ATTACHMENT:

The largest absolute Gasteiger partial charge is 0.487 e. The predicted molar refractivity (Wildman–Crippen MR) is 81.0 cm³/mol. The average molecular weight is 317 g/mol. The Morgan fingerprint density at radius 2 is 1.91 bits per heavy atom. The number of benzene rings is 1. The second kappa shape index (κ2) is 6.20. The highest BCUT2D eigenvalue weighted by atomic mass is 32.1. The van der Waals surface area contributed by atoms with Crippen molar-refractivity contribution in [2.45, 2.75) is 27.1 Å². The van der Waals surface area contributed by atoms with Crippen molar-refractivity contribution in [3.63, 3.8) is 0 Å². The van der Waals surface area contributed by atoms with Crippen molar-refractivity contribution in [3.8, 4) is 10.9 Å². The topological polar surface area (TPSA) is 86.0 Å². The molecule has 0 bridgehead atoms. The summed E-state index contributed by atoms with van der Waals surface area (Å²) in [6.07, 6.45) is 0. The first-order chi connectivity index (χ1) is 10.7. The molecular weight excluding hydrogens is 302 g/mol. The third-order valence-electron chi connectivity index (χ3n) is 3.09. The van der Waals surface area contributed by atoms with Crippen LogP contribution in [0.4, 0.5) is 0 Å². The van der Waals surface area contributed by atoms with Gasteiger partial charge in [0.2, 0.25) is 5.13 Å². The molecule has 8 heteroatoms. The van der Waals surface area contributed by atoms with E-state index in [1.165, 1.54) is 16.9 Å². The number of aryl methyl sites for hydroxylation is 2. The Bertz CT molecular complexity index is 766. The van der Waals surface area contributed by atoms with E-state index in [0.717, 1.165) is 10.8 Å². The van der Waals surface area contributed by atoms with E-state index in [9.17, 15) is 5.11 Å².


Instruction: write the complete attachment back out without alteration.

The largest absolute Gasteiger partial charge is 0.487 e. The predicted molar refractivity (Wildman–Crippen MR) is 81.0 cm³/mol. The average molecular weight is 317 g/mol. The Morgan fingerprint density at radius 2 is 1.91 bits per heavy atom. The number of benzene rings is 1. The second kappa shape index (κ2) is 6.20. The highest BCUT2D eigenvalue weighted by atomic mass is 32.1. The van der Waals surface area contributed by atoms with Crippen molar-refractivity contribution in [2.45, 2.75) is 27.1 Å². The van der Waals surface area contributed by atoms with Crippen molar-refractivity contribution in [3.63, 3.8) is 0 Å². The van der Waals surface area contributed by atoms with Crippen molar-refractivity contribution in [3.8, 4) is 10.9 Å². The topological polar surface area (TPSA) is 86.0 Å². The molecule has 0 bridgehead atoms. The summed E-state index contributed by atoms with van der Waals surface area (Å²) in [6.07, 6.45) is 0. The first-order chi connectivity index (χ1) is 10.7. The molecular weight excluding hydrogens is 302 g/mol. The third-order valence-electron chi connectivity index (χ3n) is 3.09. The van der Waals surface area contributed by atoms with Crippen LogP contribution in [0.4, 0.5) is 0 Å². The van der Waals surface area contributed by atoms with Gasteiger partial charge in [0.2, 0.25) is 5.13 Å². The molecule has 8 heteroatoms. The van der Waals surface area contributed by atoms with E-state index in [1.165, 1.54) is 16.9 Å². The number of aryl methyl sites for hydroxylation is 2. The Bertz CT molecular complexity index is 766. The van der Waals surface area contributed by atoms with E-state index in [0.717, 1.165) is 10.8 Å². The van der Waals surface area contributed by atoms with E-state index in [9.17, 15) is 5.11 Å².